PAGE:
International Criminal Tribunal for the former Yugoslavia

The International Tribunal for the
Prosecution of Persons Responsible for Serious Violations of International
Humanitarian Law Committed in the Territory of the Former Yugoslavia since
1991, more commonly referred to as the International Criminal Tribunal for the
former Yugoslavia or ICTY, is a body of the United Nations established to
prosecute serious crimes committed during the Yugoslav Wars, and to try
their perpetrators. The tribunal is an ad hoc court which is located in The
Hague, Netherlands. The Court was established by Resolution
827 of the United Nations Security Council, which was passed on 25 May
1993. It has jurisdiction over four clusters of crimes committed on the
territory of the former Yugoslavia since 1991: grave breaches of the Geneva
Conventions, violations of the laws or customs of war, genocide, and crimes
against humanity. The maximum sentence it can impose is life imprisonment.
Various countries have signed agreements with the UN to carry out custodial
sentences. The final indictments were issued in
December 2004, the last of which were confirmed and unsealed in the spring of
2005. The Tribunal aims to complete all trials by the end of 2012 and all
appeals by 2015, with the exception of Radovan Karadžić whose trial is expected
to end in 2014 and Ratko Mladić and Goran Hadžić, who were not arrested
until 2011. The United Nations Security Council
called upon the Tribunal to finish its work by 31 December 2014 to prepare for
its closure and transfer of its responsibilities to the International
Residual Mechanism for Criminal Tribunals which began functioning for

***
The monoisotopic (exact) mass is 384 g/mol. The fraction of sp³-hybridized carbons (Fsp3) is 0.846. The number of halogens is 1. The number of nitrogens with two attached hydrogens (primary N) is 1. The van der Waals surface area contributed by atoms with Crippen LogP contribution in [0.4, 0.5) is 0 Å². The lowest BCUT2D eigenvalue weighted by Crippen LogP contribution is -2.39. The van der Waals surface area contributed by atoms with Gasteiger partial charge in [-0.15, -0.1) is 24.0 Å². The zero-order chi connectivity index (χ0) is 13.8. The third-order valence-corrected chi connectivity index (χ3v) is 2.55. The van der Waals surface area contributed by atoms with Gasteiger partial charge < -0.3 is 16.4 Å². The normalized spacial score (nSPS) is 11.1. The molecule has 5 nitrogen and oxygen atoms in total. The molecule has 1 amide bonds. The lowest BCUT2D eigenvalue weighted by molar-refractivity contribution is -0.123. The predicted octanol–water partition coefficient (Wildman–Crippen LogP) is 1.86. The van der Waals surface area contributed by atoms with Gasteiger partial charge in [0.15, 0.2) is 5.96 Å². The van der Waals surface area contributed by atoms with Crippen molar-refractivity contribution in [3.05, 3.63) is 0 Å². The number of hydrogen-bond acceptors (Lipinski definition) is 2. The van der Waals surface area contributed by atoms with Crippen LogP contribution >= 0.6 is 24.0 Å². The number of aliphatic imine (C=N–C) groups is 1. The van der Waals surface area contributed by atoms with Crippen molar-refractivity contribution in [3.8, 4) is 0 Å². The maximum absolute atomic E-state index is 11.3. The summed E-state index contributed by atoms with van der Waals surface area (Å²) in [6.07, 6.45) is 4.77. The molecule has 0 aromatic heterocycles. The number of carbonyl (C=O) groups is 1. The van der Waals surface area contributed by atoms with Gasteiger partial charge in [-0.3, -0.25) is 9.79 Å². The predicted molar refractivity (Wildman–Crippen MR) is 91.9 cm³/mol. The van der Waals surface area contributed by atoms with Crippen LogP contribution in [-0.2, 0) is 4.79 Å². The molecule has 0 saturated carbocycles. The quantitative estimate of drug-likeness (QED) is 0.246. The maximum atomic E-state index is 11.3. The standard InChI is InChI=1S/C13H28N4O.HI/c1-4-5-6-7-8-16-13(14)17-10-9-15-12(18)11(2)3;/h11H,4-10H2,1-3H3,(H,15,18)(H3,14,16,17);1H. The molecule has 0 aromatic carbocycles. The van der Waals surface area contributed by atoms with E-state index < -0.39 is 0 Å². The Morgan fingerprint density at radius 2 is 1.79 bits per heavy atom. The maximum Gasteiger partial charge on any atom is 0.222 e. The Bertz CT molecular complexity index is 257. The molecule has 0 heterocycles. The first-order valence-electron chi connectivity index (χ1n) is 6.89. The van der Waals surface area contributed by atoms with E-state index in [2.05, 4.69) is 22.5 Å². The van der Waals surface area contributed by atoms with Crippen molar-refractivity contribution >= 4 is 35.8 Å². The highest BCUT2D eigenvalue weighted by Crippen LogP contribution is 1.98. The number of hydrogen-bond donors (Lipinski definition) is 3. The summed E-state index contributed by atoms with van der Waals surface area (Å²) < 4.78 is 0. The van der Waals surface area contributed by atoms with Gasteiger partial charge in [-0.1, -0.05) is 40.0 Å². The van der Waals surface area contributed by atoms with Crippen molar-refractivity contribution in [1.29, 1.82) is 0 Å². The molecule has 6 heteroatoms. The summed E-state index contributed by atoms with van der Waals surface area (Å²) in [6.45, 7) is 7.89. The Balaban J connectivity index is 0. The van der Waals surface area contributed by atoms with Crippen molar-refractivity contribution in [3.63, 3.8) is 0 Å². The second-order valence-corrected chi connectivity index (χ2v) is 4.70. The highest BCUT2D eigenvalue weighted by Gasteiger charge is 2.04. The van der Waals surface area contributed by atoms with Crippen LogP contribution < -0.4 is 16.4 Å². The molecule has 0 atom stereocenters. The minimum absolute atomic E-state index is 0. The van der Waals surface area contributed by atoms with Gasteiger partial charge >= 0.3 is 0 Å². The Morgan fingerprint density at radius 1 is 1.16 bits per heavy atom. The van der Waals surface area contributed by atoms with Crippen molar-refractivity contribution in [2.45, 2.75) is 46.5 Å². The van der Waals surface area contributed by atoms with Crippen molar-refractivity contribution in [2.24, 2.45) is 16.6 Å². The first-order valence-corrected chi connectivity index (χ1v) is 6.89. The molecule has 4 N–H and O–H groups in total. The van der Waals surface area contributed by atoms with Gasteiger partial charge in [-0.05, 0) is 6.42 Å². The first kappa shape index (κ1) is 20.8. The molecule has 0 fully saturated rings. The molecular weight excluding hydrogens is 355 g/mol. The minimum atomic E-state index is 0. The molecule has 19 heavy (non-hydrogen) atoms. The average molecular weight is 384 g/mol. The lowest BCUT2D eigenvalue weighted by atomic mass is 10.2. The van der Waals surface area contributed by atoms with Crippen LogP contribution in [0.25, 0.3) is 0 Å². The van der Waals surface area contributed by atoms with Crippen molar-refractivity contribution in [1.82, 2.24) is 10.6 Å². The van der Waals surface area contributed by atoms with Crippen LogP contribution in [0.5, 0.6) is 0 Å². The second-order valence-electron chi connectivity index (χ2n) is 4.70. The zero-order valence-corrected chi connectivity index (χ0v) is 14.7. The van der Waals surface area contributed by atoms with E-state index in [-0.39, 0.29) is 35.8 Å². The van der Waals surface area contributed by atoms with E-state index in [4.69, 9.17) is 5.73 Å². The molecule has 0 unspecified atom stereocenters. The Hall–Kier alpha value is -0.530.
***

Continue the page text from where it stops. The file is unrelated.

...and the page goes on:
the ICTY branch on 1 July 2013. The Tribunal will conduct and complete all
outstanding first instance trials, including those of Karadžić, Mladić and
Hadžić. It will conduct and complete all appeal proceedings for which the notice
of appeal against the judgement or sentence was filed before 1 July 2013.
Any appeals for which notice is filed after that date will be handled by the
Residual Mechanism. Hadžić became the last of 161 indicted fugitives to be
arrested after Serbian President Boris Tadić announced his arrest on 20 July
2011. History
=Yugoslav Wars and Genocide=The former state of Yugoslavia was
divided into separate republics, leading to a war that caused severe civilian
casualties on all sides. When discussing the events of the 1990s, historians and
sociologists have used the phrases war crimes and genocide to describe the
actions of military leaders, especially those of Croatia and Bosnia. The term
genocide is often controversial – and is separate in meaning to mass killing –
because it implies the killing and displacement of an entire ethnic,
national, racial, religious or political group During the Yugoslav Wars the
Srebrenica Massacre became the most infamous systematic killing of a
religious group on European soil since the Holocaust. More than 2,000 Muslim
men, women and children were killed by Serbian troops.